Unified Theater dissolves typical barriers between youth through transformative, school based performing arts programming. At Unified Theater, young people with and without disabilities, of all backgrounds, come together as equals to put on a production. The production is entirely organized, written, and directed by the students themselves. In nearly 100 schools across the country over 9,000 students with and without disabilities have performed for nearly 18,000 audience members. The concept is simple: let teens lead, let creativity rule, and put the Spotlight on Ability.
Watch Micaela, our founder, share our story as a Social Innovation Fellow at Chicago Ideas week...
How We Began
Unified Theater began with Kelsey and Micaela. As cousins born three months apart, Kelsey and Micaela were united by their love for music, roller coasters, long drives, and beach side picnics rather than divided by the fact that Kelsey was born with disabilities that limited her ability to walk and talk. Kelsey taught Micaela, and the entire world, to see ability first, to savor each moment of joy and the people that bring them, and to never ever take life too seriously. As a child, Micaela had another love too, theater and music. But she was always frustrated to see no kids with disabilities, like Kelsey, in her music and theater programs. So, influenced by Kelsey, Micaela started the first Unified Theater group at the age of 15 at Conard High School, launching a creative youth led movement towards full inclusion.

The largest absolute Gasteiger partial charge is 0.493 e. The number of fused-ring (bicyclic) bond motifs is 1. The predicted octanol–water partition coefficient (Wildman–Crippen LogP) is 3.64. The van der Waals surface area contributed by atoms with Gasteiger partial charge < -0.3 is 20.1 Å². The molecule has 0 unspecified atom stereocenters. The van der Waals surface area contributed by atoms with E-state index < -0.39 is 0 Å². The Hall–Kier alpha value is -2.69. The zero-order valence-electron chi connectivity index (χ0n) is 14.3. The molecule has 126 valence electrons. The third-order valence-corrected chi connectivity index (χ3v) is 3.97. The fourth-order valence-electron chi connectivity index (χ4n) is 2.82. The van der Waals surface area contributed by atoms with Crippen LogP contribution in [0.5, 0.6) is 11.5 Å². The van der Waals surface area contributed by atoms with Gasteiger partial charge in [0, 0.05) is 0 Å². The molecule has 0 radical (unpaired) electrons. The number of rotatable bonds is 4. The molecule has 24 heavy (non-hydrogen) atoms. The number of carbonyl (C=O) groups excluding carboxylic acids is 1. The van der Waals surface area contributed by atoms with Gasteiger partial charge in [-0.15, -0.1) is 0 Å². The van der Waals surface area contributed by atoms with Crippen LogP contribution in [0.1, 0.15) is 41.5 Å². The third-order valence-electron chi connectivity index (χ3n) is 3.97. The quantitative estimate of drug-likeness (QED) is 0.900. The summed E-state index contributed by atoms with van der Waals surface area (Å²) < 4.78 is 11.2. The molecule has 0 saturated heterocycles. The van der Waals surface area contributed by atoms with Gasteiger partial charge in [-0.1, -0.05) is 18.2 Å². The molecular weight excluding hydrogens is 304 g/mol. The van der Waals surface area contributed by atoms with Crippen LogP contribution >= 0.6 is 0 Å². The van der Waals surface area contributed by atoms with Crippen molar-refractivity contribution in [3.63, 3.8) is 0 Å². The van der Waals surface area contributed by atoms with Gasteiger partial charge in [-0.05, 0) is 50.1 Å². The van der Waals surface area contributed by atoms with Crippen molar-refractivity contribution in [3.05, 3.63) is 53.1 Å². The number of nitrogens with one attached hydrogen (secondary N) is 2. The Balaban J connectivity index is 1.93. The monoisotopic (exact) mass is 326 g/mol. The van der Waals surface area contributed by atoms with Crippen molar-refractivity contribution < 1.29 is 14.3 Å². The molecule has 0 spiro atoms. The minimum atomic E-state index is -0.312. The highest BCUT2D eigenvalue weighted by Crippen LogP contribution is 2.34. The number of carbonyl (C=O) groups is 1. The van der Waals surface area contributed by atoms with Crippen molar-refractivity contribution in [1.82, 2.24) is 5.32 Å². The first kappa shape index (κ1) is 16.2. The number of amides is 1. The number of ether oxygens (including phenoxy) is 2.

Our founding story is still very much a part of who we are today at Unified Theater. We still focus on real inclusion and seeing ability first. We're still driven by youth for youth. Just like Micaela started and led the first Unified Theater group in her school, youth across the country are building and leading programs in their own schools. And, we still let creativity rule, understanding that theater, music, and art have a unique ability to dissolve typical barriers, unite diverse communities, and tell stories that transform the lives of performers and audiences alike.